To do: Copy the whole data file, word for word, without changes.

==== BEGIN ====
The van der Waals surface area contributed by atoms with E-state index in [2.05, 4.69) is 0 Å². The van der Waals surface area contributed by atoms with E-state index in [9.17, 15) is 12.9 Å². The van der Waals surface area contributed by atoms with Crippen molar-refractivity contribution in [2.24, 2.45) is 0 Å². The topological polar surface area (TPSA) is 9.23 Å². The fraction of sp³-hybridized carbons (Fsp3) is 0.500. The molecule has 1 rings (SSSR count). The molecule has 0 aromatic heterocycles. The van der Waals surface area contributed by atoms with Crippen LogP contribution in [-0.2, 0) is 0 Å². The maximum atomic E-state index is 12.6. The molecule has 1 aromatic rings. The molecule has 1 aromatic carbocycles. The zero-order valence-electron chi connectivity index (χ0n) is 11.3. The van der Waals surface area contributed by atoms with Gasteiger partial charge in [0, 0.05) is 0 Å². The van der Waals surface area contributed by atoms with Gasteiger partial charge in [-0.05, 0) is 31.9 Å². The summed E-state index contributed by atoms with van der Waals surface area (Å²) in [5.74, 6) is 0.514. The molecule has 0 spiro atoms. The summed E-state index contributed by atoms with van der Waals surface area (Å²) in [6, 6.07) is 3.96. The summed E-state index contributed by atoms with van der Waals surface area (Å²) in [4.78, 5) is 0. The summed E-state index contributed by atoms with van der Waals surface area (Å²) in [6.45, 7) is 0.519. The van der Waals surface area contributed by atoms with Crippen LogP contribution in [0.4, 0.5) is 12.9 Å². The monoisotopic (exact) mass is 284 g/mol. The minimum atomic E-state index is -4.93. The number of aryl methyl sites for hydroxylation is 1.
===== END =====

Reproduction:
The van der Waals surface area contributed by atoms with E-state index in [2.05, 4.69) is 0 Å². The van der Waals surface area contributed by atoms with E-state index in [9.17, 15) is 12.9 Å². The van der Waals surface area contributed by atoms with Crippen molar-refractivity contribution in [2.24, 2.45) is 0 Å². The topological polar surface area (TPSA) is 9.23 Å². The fraction of sp³-hybridized carbons (Fsp3) is 0.500. The molecule has 1 rings (SSSR count). The molecule has 0 aromatic heterocycles. The van der Waals surface area contributed by atoms with Crippen LogP contribution in [-0.2, 0) is 0 Å². The maximum atomic E-state index is 12.6. The molecule has 1 aromatic rings. The molecule has 1 aromatic carbocycles. The zero-order valence-electron chi connectivity index (χ0n) is 11.3. The van der Waals surface area contributed by atoms with Gasteiger partial charge in [0, 0.05) is 0 Å². The van der Waals surface area contributed by atoms with Gasteiger partial charge in [-0.05, 0) is 31.9 Å². The summed E-state index contributed by atoms with van der Waals surface area (Å²) in [5.74, 6) is 0.514. The molecule has 0 spiro atoms. The summed E-state index contributed by atoms with van der Waals surface area (Å²) in [6, 6.07) is 3.96. The summed E-state index contributed by atoms with van der Waals surface area (Å²) in [4.78, 5) is 0. The summed E-state index contributed by atoms with van der Waals surface area (Å²) in [6.45, 7) is 0.519. The van der Waals surface area contributed by atoms with Crippen LogP contribution in [0.4, 0.5) is 12.9 Å². The monoisotopic (exact) mass is 284 g/mol. The minimum atomic E-state index is -4.93. The number of aryl methyl sites for hydroxylation is 1.